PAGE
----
Serendipity Solves Stonehenge Puzzle

Published: Thursday, 4 September 2014 , contact Patrick on Facebook or Email.

Serendipity involving a hosepipe (or lack thereof) and an eagle eyed English Heritage steward called Tim Daw, have led to an important discovery regarding the original shape of Stonehenge. Historians and archaeologists have questioned whether Stonehenge was intended to be a full or incomplete circle, with some experts arguing a lack of stones in the south-west quadrant is proof it was never completely round. The use of scientific techniques had also failed to definitively answer the question. What scuppered science was solved with old-fashioned observation when Tim noticed ground which was parched because the site hosepipe was too short to reach it, Tim commented:
 "I was standing on the public path looking at the grass near the stones and thinking that we needed to find a longer hosepipe to get the parched patches to green up…. I had a sudden lightbulb moment in my head, and remembered that the marks were where archaeologists had looked without success for signs that there had been stone holes, and that parch marks can signify them…I called my colleague over and he saw them and realised their possible significance as well. Not being archaeologists we called in the professionals to evaluate them…I am still amazed and very pleased that simply looking at something, that tens of thousands of people had unwittingly seen, can reveal secrets that sophisticated machinery can't.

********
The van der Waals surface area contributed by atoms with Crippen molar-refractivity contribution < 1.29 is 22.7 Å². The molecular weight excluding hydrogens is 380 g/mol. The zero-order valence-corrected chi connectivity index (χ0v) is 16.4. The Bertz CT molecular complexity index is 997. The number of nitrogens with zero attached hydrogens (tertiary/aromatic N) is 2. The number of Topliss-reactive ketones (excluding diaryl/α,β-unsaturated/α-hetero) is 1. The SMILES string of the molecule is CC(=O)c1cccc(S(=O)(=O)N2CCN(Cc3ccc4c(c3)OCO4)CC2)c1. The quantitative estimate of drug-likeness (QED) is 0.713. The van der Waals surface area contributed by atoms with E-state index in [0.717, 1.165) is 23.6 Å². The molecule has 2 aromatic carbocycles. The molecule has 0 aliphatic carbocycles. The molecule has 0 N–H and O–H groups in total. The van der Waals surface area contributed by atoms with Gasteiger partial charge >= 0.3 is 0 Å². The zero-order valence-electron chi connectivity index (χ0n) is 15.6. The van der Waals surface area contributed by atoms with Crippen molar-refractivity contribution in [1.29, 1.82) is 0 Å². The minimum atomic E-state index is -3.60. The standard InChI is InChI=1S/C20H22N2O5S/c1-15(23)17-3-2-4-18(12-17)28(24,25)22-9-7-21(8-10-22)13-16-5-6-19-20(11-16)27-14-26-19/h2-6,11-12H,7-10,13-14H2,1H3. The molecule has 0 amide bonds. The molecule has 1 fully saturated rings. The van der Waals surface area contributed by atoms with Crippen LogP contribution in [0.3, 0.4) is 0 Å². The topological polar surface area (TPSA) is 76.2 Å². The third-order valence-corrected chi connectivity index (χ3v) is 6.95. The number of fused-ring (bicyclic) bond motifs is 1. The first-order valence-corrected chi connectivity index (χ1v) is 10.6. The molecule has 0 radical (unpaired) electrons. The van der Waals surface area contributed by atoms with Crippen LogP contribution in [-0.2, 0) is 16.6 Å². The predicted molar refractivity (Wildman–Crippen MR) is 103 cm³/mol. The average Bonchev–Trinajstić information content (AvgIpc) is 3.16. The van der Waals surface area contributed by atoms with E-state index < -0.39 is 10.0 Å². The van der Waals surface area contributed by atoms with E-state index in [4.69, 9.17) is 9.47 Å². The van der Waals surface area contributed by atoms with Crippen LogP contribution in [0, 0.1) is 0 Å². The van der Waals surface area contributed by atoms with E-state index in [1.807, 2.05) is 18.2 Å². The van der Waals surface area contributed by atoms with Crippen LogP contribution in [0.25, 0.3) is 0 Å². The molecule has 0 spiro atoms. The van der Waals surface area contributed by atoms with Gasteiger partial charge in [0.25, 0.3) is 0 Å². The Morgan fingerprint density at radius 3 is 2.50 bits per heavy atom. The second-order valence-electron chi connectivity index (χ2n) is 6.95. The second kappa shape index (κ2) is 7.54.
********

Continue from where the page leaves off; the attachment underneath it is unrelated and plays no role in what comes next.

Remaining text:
Susan Greaney from English Heritage said the discovery seemed to suggest Stonehenge was intended to be circular. A scientific paper supporting the discovery has been published in the latest issue of Antiquity.

Serendipity Solves Stonehenge Puzzle
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